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Individual Highlight

Climate Change Impacts on Future Carbon Stores and Management of Warm Deserts of the United States

Photo of Nighttime warming experiment at the Sevilleta National Wildlife Refuge, New Mexico. This long-term experiment is designed to determine the effects of warmer nighttime temperatures on carbon fluxes in native desert grassland. Scott Collins, University of New MexicoNighttime warming experiment at the Sevilleta National Wildlife Refuge, New Mexico. This long-term experiment is designed to determine the effects of warmer nighttime temperatures on carbon fluxes in native desert grassland. Scott Collins, University of New MexicoSnapshot : Forest Service scientists summarized studies that focus on key components of carbon exchange across the warm deserts of North America to determine if common trends exist that can be used in management. Management strategies that increase carbon sequestration or decrease carbon loss are especially important towards reducing or reversing the rate of global climate change because they limit the amount of carbon dioxide in the atmosphere.

Principal Investigators(s) :
Ford, Paulette L.  
Research Location : Earlier work concentrated on the warm deserts of the United States- Mojave, Chihuahuan, Sonoran Deserts. The bulk of current research is located in the northern Chihuahuan Desert.
Research Station : Rocky Mountain Research Station (RMRS)
Year : 2015
Highlight ID : 832

Summary

Climate change is a pressing environmental issue that requires measuring the exchange of greenhouse gases between terrestrial systems and the atmosphere. Reductions in atmospheric carbon dioxide concentration through enhanced terrestrial carbon storage may help slow or reverse the rate of global climate change. As a result, federal land management agencies, such as the USDA Forest Service, are now beginning to implement management policies to increase carbon storage. Throughout the southwestern United States, climate models project increased aridity and seasonal shifts in precipitation, along with more extreme precipitation events. Information regarding how these elements of climate change might affect the balance between carbon dioxide uptake and loss is lacking in forms available to land managers on semiarid rangelands. Forest Service scientists published a summary of studies that focused on key components of carbon exchange including photosynthesis, soil respiration and plant productivity across the warm deserts of North America to determine if common trends exist that can be utilized in management. They also provided an overview of how management practices can influence carbon sequestration in this region. Since desertification is projected to increase in the future, management strategies that increase carbon sequestration or decrease carbon loss are especially important. Xeric rangelands [lands adapted to a dry environment] tend to be in carbon balance or are small carbon sources, whereas more mesic rangelands [lands adapted to an environment having a greater supply of moisture] function primarily as carbon sinks. When warm desert rangelands do function as carbon sinks, it is for relatively short periods following adequate rainfall. This requires managers to consider management practices that do not impede carbon sequestration during critical times. The scientists provided an overview of how management practices influence carbon sequestration and discussed the USDA Forest Service Climate Change Scorecard, which addresses carbon sequestration and provides fundamental questions for managers to address when reporting on their accomplishments towards developing land management strategies in the context of climate change.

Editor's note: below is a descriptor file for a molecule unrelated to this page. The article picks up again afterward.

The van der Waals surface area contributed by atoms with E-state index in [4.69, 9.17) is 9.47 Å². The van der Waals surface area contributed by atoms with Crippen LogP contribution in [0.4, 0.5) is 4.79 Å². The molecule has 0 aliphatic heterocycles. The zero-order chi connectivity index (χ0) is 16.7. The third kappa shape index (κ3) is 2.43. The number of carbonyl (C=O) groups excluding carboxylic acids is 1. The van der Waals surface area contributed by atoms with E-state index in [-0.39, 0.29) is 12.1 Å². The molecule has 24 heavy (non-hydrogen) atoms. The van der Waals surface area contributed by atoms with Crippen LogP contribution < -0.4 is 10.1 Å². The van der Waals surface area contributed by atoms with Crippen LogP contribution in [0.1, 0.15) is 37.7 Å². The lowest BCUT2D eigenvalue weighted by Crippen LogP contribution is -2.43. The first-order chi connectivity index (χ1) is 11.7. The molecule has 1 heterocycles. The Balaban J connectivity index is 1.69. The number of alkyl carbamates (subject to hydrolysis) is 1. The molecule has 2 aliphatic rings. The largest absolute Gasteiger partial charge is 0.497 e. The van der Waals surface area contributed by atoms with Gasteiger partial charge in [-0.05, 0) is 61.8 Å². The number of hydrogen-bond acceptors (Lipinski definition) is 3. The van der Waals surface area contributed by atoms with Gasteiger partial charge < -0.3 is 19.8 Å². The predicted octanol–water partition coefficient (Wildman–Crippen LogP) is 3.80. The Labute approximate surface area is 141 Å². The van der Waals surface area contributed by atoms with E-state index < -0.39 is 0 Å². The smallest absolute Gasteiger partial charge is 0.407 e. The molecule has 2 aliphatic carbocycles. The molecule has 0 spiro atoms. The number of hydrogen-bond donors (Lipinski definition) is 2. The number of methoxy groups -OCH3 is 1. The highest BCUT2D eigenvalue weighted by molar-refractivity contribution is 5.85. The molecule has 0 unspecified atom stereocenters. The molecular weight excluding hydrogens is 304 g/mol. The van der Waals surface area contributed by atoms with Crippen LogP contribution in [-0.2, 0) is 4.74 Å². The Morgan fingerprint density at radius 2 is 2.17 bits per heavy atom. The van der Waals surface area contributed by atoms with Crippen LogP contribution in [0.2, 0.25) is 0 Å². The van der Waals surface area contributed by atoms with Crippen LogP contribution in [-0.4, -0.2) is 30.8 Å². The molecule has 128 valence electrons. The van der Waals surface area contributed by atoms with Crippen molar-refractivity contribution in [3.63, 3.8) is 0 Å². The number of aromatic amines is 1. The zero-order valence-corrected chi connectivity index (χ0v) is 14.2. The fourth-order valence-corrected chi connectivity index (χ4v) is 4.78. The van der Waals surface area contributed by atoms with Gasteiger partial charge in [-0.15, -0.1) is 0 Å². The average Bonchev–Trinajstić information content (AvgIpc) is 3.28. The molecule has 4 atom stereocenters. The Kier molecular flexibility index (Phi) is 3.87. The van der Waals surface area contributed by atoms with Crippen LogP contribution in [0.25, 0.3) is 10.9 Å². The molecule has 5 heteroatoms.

They also found that ungrazed desert grasslands remain carbon neutral over the long-term. This neutrality occurs because carbon is sequestered during infrequent high precipitation monsoon seasons, and is then slowly respired (released back into the atmosphere) over subsequent years. Shrub-dominated areas, including areas recently encroached by shrubs, tend to store carbon annually, even during a sequence of dry years that likely represent future patterns of climate change.

Forest Service Partners

External Partners

  • Deborah Finch, GSD Program Manager, RMRS
  • Matt Reeves, Research Ecologist, Human Dimensions (HD), RMRS
  • USDA Forest Service Western Wildland Environmental Threat Assessment Center
  • Amy Bennett, Graduate Student (current), University of New Mexico
  • Marcy Litvak, Associate Professor, UNM, Scott Collins, UNM Professor
  • Matthew Petrie, Graduate Student (former), University of New Mexico
  • Michell Thomey, Postdoctoral Associate, University of New Mexico (UNM)
  • and Sevilleta Long-term Ecological Research (LTER) Program